18. Intermittency of the turbulent processes in the Earth's magnetosphere detected from the ground-based measurements

    Science.gov (United States)

    Stepanova, Marina; Foppiano, Alberto; Ovalle, Elias; Antonova, Elizavieta; Troshichev, Oleg

    2008-11-01

    Turbulent processes in the Earth's magnetosphere are reflected in the dynamical behavior of the geomagnetic indices and other parameters determined from ground based observations. Intermittent properties of one minute Polar Cap (PC) index and auroral radio wave absorption are studied using 1995-2000 data sets. It was found that the probability distribution functions (PDFs) of both PC-index and absorption fluctuations display a strong non-Gaussian shape. This indicates that they are not characterized by a global time self-similarity but rather exhibit intermittency, as previously reported for solar wind velocity and auroral electrojet index values. In the case of the auroral absorption it was also found that intermittency strongly depends on the magnetic local time, being largest in the nighttime sector. This shows that the acceleration of precipitating particles is intermittent, especially near the substorm eye, where the level of turbulence increases. Application of the Local Intermittency Measure (LIM) technique confirms the aforementioned results to a better precision.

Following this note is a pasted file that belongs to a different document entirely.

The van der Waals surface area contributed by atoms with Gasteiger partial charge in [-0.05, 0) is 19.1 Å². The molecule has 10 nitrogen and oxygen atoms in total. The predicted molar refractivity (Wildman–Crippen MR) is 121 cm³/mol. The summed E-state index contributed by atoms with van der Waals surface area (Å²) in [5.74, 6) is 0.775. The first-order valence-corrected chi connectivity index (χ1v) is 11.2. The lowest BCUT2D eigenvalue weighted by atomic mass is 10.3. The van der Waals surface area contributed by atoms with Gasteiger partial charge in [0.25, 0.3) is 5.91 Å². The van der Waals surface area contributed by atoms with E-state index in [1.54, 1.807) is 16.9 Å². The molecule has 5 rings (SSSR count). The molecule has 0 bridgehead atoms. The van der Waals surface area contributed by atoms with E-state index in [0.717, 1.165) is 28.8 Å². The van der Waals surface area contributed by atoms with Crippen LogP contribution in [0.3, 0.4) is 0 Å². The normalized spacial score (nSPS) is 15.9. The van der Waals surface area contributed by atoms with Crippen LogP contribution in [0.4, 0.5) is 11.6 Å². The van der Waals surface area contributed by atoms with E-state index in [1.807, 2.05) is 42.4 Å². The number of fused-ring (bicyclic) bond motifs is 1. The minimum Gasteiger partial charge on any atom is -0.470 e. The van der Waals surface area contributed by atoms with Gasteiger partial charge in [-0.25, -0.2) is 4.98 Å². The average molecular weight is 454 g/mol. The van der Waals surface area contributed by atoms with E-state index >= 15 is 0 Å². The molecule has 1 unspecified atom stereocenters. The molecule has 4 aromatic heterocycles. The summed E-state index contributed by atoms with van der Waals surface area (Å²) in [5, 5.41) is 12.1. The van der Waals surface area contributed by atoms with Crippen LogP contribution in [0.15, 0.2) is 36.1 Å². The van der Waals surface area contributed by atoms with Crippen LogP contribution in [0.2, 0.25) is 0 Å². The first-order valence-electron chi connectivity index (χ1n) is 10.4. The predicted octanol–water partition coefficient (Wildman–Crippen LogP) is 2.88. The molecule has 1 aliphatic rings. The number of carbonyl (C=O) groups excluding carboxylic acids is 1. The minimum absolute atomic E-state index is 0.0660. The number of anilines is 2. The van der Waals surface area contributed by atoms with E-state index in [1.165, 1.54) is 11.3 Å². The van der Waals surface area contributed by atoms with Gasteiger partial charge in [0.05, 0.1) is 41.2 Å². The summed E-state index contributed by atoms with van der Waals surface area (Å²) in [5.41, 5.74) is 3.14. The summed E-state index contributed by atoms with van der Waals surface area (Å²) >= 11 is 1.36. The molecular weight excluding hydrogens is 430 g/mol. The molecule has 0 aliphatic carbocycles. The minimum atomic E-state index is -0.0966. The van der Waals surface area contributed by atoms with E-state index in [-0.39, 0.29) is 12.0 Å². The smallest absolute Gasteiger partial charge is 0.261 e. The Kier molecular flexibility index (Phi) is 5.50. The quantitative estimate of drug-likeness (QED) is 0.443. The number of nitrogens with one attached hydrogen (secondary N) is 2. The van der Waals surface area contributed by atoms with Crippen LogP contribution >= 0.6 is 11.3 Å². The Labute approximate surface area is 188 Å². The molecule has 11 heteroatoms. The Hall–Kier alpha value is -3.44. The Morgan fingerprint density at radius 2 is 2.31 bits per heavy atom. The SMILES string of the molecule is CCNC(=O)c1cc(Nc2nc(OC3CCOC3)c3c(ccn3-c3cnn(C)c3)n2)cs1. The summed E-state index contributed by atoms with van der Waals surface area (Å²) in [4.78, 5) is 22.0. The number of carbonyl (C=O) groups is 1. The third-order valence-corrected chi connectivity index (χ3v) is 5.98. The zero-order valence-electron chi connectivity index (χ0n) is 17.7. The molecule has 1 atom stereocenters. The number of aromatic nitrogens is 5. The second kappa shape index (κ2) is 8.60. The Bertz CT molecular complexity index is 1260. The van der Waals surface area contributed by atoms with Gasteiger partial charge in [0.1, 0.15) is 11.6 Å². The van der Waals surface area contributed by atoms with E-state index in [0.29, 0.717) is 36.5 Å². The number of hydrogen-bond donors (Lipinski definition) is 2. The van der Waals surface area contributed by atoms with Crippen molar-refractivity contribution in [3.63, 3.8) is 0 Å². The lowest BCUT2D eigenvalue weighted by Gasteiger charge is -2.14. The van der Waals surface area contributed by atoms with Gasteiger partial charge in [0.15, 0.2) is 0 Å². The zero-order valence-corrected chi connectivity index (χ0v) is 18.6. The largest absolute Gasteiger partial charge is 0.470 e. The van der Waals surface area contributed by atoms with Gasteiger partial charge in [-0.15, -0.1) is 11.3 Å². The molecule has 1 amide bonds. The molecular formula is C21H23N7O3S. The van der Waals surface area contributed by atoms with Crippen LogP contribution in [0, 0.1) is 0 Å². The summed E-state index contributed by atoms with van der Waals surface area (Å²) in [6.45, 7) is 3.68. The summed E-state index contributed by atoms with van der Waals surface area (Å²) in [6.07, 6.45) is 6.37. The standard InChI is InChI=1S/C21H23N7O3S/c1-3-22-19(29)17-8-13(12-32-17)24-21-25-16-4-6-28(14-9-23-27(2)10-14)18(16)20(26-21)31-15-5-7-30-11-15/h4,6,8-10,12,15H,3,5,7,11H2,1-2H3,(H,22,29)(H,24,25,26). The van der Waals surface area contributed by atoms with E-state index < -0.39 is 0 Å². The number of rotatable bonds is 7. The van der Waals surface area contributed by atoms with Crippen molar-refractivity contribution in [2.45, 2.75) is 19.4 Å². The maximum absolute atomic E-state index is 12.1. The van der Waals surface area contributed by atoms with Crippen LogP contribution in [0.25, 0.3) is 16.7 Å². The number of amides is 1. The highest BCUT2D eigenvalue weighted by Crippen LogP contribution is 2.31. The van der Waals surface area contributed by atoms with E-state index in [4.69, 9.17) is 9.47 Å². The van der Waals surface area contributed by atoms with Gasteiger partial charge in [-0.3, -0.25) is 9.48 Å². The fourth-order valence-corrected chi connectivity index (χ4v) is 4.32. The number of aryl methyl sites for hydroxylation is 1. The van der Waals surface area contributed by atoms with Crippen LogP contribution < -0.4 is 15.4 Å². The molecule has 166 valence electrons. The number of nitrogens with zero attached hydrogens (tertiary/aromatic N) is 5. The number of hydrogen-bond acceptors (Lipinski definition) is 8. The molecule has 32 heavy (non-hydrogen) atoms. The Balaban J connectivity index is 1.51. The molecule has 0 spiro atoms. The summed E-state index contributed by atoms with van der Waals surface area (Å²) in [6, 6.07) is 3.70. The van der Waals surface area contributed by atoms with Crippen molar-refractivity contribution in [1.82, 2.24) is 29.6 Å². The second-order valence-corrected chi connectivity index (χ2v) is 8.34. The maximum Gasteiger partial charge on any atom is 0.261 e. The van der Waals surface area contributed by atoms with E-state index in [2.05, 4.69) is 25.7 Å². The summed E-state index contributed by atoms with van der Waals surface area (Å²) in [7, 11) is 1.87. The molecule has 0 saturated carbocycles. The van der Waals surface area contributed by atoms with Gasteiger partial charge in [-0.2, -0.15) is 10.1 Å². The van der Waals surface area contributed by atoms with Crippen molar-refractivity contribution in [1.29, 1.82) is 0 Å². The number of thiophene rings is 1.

19. An evaluation of IASI-NH3 with ground-based Fourier transform infrared spectroscopy measurements

    Science.gov (United States)

    Dammers, Enrico; Palm, Mathias; Van Damme, Martin; Vigouroux, Corinne; Smale, Dan; Conway, Stephanie; Toon, Geoffrey C.; Jones, Nicholas; Nussbaumer, Eric; Warneke, Thorsten; Petri, Christof; Clarisse, Lieven; Clerbaux, Cathy; Hermans, Christian; Lutsch, Erik; Strong, Kim; Hannigan, James W.; Nakajima, Hideaki; Morino, Isamu; Herrera, Beatriz; Stremme, Wolfgang; Grutter, Michel; Schaap, Martijn; Wichink Kruit, Roy J.; Notholt, Justus; Coheur, Pierre-F.; Erisman, Jan Willem

    2016-08-01